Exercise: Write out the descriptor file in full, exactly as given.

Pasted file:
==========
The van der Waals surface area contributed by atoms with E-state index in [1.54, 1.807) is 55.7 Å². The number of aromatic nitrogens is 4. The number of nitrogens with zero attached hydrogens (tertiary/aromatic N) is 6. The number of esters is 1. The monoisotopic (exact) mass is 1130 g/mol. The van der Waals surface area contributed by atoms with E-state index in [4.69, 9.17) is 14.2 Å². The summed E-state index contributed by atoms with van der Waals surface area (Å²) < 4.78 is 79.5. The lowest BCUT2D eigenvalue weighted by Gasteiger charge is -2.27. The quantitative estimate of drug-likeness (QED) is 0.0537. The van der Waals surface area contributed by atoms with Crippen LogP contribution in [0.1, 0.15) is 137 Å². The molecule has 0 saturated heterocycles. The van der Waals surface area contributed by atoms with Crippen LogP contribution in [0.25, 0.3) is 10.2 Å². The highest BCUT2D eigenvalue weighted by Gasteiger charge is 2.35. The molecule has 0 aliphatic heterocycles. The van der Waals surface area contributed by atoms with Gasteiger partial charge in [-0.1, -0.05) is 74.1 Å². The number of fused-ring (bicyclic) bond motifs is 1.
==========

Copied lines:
The van der Waals surface area contributed by atoms with E-state index in [1.54, 1.807) is 55.7 Å². The number of aromatic nitrogens is 4. The number of nitrogens with zero attached hydrogens (tertiary/aromatic N) is 6. The number of esters is 1. The monoisotopic (exact) mass is 1130 g/mol. The van der Waals surface area contributed by atoms with E-state index in [4.69, 9.17) is 14.2 Å². The summed E-state index contributed by atoms with van der Waals surface area (Å²) < 4.78 is 79.5. The lowest BCUT2D eigenvalue weighted by Gasteiger charge is -2.27. The quantitative estimate of drug-likeness (QED) is 0.0537. The van der Waals surface area contributed by atoms with Crippen LogP contribution in [0.1, 0.15) is 137 Å². The molecule has 0 saturated heterocycles. The van der Waals surface area contributed by atoms with Crippen LogP contribution in [0.25, 0.3) is 10.2 Å². The highest BCUT2D eigenvalue weighted by Gasteiger charge is 2.35. The molecule has 0 aliphatic heterocycles. The van der Waals surface area contributed by atoms with Gasteiger partial charge in [-0.1, -0.05) is 74.1 Å². The number of fused-ring (bicyclic) bond motifs is 1.